It’s often said that people should be judged by their actions, not merely their words. The same is true of institutions, even the Department of Defense (DoD).
Facing intense criticism for how it responds to sexual violence within the military, the Pentagon has said: “Sexual Assault is a crime that is not tolerated, condoned, or ignored in the DoD. It is one of the most serious challenges facing our military.”
Yet, in Freedom of Information Act (FOIA) litigation that has now been pending for three years, the Pentagon argues that releasing its records regarding military sexual violence is too “burdensome,” because it involves a large number of documents. But that raises more questions than it answers: Doesn’t the volume of documents only confirm the magnitude of sexual assault in the military? Why is the DoD opposing efforts to shed further light on military sexual violence, a necessary step to creating effective solutions?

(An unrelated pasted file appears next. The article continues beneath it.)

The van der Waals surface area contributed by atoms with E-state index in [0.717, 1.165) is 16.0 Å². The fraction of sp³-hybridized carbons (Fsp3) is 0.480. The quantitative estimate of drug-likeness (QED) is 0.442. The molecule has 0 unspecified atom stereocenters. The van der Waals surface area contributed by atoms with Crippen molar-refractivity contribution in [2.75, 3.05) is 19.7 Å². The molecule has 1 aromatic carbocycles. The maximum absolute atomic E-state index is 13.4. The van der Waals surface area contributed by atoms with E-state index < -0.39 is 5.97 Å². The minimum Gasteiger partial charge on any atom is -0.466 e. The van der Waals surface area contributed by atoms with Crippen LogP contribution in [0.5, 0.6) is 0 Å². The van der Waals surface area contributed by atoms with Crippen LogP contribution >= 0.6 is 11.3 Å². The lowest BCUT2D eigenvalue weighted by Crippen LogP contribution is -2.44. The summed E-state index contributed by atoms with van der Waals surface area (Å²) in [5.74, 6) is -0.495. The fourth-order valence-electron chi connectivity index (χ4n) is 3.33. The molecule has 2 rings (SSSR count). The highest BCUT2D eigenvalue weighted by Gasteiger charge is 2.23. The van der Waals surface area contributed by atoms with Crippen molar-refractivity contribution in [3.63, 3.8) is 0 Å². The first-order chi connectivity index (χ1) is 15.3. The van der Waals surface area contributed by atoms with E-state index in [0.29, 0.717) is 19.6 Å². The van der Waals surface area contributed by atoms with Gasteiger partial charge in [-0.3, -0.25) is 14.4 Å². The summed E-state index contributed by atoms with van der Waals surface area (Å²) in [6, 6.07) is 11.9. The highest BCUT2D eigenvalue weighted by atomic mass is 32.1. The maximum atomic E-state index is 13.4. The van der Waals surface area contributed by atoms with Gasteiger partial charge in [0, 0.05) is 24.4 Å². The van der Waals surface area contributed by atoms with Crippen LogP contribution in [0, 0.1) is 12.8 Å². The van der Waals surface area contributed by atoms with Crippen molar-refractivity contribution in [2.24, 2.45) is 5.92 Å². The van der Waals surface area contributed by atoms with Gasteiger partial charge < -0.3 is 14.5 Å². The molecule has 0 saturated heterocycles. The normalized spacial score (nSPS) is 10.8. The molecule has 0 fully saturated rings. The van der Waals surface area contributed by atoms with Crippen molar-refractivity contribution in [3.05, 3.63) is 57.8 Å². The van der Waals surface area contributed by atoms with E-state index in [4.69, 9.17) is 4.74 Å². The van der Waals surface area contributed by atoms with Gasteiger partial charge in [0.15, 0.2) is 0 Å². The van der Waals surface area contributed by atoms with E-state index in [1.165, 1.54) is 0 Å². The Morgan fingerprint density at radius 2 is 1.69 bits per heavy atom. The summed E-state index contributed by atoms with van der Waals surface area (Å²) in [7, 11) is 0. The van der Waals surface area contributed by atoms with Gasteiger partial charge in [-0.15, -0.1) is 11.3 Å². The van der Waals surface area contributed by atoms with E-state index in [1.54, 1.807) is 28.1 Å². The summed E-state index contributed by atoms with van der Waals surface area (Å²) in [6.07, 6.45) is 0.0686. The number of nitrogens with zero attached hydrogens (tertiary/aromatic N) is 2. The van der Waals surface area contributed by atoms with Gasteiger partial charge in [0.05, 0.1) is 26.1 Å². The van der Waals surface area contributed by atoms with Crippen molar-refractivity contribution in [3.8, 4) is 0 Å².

“Capt. Howard Levy, 30, a dermatologist from Brooklyn, is convicted by a general court-martial in Fort Jackson, South Carolina, of willfully disobeying orders and making disloyal statements about U.S. policy in Vietnam. Levy had refused to provide elementary instruction in skin disease to Green Beret medics on the grounds that the Green Berets would use medicine as ‘another tool of political persuasion’ in Vietnam.” Read more from This Day in Historyhere.